Several years ago, we installed an Edelbrock Performer RPM Power Package Top End Kit to a 289 in a ’65 Mustang, and while it certainly gave the engine a newfound level of power, it wasn’t quite what we were expecting horsepower-wise. Sure enough, a leakdown test proved that the 289’s short-block was indeed just flat worn out, with varying percentages of cylinder leakage past the rings. If we wanted the engine to actually run to its potential and take advantage of those nice, shiny, new Edelbrock speed parts, it needed to be rebuilt.
The question then became whether to keep it at the stock 289 cubic inches (with most likely a 0.030-inch overbore to compensate for the cylinder/piston wear), or go a little bigger with a stroker kit. Upon teardown, it became clear that a 0.030- or 0.040-inch overbore would clean up the cylinder walls, but that would mean new pistons, and the crankshaft wear meant that the crank may need some machine work. And because we were reinstalling the Edelbrock top end kit and wanted to possibly add more power at a later date, we wanted to replace the connecting rods. When you compare the cost of machine work and the need for new rods and pistons anyway, there’s really no reason to not go with a stroker kit. Yes, a full stroker kit can be more expensive than re-machining and replacing stock parts, but other than that there are no real downsides to putting a stroker kit in, with the possible exception of a ring seal with short deck-height pistons. This is more commonly an issue with 347ci combos, but we’ve seen 347s with tons of smoke-free miles on them.
Since we were using Edelbrock parts and the company offered to help us get the most out of them by rebuilding the engine for us, we let them do it. (Okay, in all honesty we begged them to fit us into their schedule!) Edelbrock often uses stroker kits from Scat, so we ordered Scat’s 331ci kit that uses a 4340 forged-steel crank with 3.250 inches of stroke (a stock 289 crankshaft has a short 2.87-inch stroke). With a cleanup of the stock 289 block to a finished bore diameter of 4.040 inches, that 3.250-stroke crank provides 334 cubes. Scat also provided the I-beam forged rods (part number 2-ICR5400-927) and Autotec forged pistons with -10.7cc dishes for a streetable compression ratio.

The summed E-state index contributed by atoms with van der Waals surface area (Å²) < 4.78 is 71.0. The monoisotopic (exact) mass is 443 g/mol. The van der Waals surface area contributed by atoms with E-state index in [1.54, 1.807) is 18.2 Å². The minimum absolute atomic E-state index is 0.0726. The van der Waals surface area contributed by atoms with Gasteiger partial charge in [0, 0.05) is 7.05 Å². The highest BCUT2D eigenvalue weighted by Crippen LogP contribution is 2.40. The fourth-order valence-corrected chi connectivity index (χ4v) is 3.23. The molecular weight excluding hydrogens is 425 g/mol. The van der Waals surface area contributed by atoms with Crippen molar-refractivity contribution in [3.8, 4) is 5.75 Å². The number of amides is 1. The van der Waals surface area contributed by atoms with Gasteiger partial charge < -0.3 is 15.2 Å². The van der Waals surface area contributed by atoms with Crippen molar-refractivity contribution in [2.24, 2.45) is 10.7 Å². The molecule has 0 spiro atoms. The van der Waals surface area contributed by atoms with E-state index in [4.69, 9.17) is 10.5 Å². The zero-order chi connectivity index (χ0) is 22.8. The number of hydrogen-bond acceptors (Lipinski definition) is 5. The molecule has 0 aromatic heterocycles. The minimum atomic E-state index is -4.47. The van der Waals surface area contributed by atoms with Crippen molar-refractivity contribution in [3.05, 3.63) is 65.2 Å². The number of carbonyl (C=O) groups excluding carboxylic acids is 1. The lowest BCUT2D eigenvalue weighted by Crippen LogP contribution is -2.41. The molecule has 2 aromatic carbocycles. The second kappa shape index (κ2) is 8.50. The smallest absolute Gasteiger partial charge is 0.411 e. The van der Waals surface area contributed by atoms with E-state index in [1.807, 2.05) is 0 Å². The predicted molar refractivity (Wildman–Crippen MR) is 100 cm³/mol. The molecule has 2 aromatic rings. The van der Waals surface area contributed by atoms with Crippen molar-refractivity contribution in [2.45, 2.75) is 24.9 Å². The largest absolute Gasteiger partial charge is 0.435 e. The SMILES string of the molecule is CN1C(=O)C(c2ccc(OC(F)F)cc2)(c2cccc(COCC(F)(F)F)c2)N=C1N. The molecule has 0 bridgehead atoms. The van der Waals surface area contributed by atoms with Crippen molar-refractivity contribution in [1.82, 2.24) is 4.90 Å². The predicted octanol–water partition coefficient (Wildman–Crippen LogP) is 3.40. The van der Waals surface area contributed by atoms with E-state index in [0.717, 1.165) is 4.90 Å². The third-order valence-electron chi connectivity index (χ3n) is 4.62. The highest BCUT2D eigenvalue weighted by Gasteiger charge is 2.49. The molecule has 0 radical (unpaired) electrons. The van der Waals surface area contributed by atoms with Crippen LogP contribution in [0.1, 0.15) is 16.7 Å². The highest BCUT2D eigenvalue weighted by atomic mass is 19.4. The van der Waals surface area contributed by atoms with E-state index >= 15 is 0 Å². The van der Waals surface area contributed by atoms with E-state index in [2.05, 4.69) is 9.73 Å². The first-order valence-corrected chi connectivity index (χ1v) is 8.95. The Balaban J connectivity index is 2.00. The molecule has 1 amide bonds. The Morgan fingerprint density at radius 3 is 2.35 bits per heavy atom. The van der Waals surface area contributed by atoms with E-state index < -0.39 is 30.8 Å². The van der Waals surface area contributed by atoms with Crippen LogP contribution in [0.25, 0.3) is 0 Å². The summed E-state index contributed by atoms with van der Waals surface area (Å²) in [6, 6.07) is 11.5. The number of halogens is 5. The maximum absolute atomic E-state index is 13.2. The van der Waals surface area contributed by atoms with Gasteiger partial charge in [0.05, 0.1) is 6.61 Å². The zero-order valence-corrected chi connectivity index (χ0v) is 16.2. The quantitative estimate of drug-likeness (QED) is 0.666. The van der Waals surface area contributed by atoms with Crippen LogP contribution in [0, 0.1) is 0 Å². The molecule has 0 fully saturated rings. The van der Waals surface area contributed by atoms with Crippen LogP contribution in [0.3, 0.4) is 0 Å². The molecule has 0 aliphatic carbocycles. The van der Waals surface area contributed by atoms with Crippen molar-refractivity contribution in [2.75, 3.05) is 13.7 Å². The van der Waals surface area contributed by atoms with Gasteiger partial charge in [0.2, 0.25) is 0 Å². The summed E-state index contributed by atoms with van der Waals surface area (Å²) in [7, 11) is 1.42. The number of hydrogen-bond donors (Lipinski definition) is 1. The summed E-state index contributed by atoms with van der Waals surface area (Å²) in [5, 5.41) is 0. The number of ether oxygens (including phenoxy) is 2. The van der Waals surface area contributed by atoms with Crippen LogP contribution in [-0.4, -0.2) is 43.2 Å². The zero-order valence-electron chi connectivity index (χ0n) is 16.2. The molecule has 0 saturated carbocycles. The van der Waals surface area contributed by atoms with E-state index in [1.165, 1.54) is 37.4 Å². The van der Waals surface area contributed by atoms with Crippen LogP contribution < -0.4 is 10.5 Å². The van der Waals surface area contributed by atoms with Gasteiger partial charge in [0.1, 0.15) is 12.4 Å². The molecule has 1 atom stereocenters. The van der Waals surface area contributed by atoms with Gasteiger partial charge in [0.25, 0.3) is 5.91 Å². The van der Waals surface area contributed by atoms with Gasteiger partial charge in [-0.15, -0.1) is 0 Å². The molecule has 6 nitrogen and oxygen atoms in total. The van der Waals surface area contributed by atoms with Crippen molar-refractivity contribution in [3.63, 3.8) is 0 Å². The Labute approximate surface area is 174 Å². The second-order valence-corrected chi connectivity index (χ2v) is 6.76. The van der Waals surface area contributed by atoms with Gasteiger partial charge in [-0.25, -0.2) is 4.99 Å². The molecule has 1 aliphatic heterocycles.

The top end, of course, is Edelbrock’s Performer RPM Top End Kit. Available as a single part number, the top end kit’s appeal, especially for an engine building novice, is that they’ve eliminated any guesswork on power levels, including most everything you need to top off a rebuilt short-block including the cylinder heads, camshaft and lifters (lifters not included with a hydraulic roller cam), and intake manifold. The standard RPM kit (part number 2091) comes with a flat tappet cam, but we have experienced camshaft failures recently when using some flat tappet cams, and a roller cam makes more power everywhere anyway, so we went with the more aggressive hydraulic roller in this combination, part number 2043.
This little 334ci thumper was carefully assembled by Edelbrock’s main engine builder, Robert Jung, and dyno-tested by Curt Hooker; they have a combined 70-ish years with the company and do these jobs day in and day out. We were guessing the engine would make in the high-300s or low-400s on horsepower based on Edelbrock’s extensive dyno-proven combos, and that’s right where it came in, with a peak horsepower of 410.5 at 6,000 rpm and 390.6 lb-ft of torque at 4,500. In a relatively lightweight 1965 Mustang, that’ll move you down the road just fine and allow burnouts at will.
1. This story is not a “how to build an engine” deal so we won’t go into detail about checking clearances when assembling an engine, but suffice it to say that Robert had everything dialed in before we arrived at Edelbrock and had the Scat rotating assembly laid out on the work bench ready to install in the stock block.